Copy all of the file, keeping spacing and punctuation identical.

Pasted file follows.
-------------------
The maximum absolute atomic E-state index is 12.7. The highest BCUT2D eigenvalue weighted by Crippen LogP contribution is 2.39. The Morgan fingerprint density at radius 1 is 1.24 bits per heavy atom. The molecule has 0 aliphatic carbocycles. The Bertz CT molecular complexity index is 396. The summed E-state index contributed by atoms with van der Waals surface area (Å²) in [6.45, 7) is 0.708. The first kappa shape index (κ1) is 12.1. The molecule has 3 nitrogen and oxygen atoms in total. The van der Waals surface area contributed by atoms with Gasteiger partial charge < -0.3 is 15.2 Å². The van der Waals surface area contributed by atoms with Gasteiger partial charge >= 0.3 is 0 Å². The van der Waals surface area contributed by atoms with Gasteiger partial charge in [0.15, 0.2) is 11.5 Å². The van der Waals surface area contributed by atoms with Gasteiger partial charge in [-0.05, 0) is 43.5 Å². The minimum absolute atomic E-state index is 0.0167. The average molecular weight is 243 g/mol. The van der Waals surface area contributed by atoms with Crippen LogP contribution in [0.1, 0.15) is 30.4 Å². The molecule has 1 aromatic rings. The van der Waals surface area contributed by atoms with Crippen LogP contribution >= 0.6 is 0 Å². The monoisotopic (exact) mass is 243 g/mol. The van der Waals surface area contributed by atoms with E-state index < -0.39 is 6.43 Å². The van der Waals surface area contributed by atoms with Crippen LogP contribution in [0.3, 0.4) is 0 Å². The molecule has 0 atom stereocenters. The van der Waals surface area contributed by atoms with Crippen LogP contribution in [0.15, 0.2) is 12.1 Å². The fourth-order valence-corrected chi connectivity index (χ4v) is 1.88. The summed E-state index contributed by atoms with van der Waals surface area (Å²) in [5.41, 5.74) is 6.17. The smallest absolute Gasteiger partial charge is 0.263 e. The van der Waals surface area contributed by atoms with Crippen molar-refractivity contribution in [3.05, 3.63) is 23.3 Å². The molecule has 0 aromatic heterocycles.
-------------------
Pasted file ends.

The maximum absolute atomic E-state index is 12.7. The highest BCUT2D eigenvalue weighted by Crippen LogP contribution is 2.39. The Morgan fingerprint density at radius 1 is 1.24 bits per heavy atom. The molecule has 0 aliphatic carbocycles. The Bertz CT molecular complexity index is 396. The summed E-state index contributed by atoms with van der Waals surface area (Å²) in [6.45, 7) is 0.708. The first kappa shape index (κ1) is 12.1. The molecule has 3 nitrogen and oxygen atoms in total. The van der Waals surface area contributed by atoms with Gasteiger partial charge < -0.3 is 15.2 Å². The van der Waals surface area contributed by atoms with Gasteiger partial charge >= 0.3 is 0 Å². The van der Waals surface area contributed by atoms with Gasteiger partial charge in [0.15, 0.2) is 11.5 Å². The van der Waals surface area contributed by atoms with Gasteiger partial charge in [-0.05, 0) is 43.5 Å². The minimum absolute atomic E-state index is 0.0167. The average molecular weight is 243 g/mol. The van der Waals surface area contributed by atoms with Crippen LogP contribution in [0.1, 0.15) is 30.4 Å². The molecule has 1 aromatic rings. The van der Waals surface area contributed by atoms with Crippen LogP contribution >= 0.6 is 0 Å². The monoisotopic (exact) mass is 243 g/mol. The van der Waals surface area contributed by atoms with E-state index < -0.39 is 6.43 Å². The van der Waals surface area contributed by atoms with Crippen LogP contribution in [0.3, 0.4) is 0 Å². The molecule has 0 atom stereocenters. The van der Waals surface area contributed by atoms with Crippen LogP contribution in [0.15, 0.2) is 12.1 Å². The fourth-order valence-corrected chi connectivity index (χ4v) is 1.88. The summed E-state index contributed by atoms with van der Waals surface area (Å²) in [5.41, 5.74) is 6.17. The smallest absolute Gasteiger partial charge is 0.263 e. The van der Waals surface area contributed by atoms with Crippen molar-refractivity contribution in [3.05, 3.63) is 23.3 Å². The molecule has 0 aromatic heterocycles.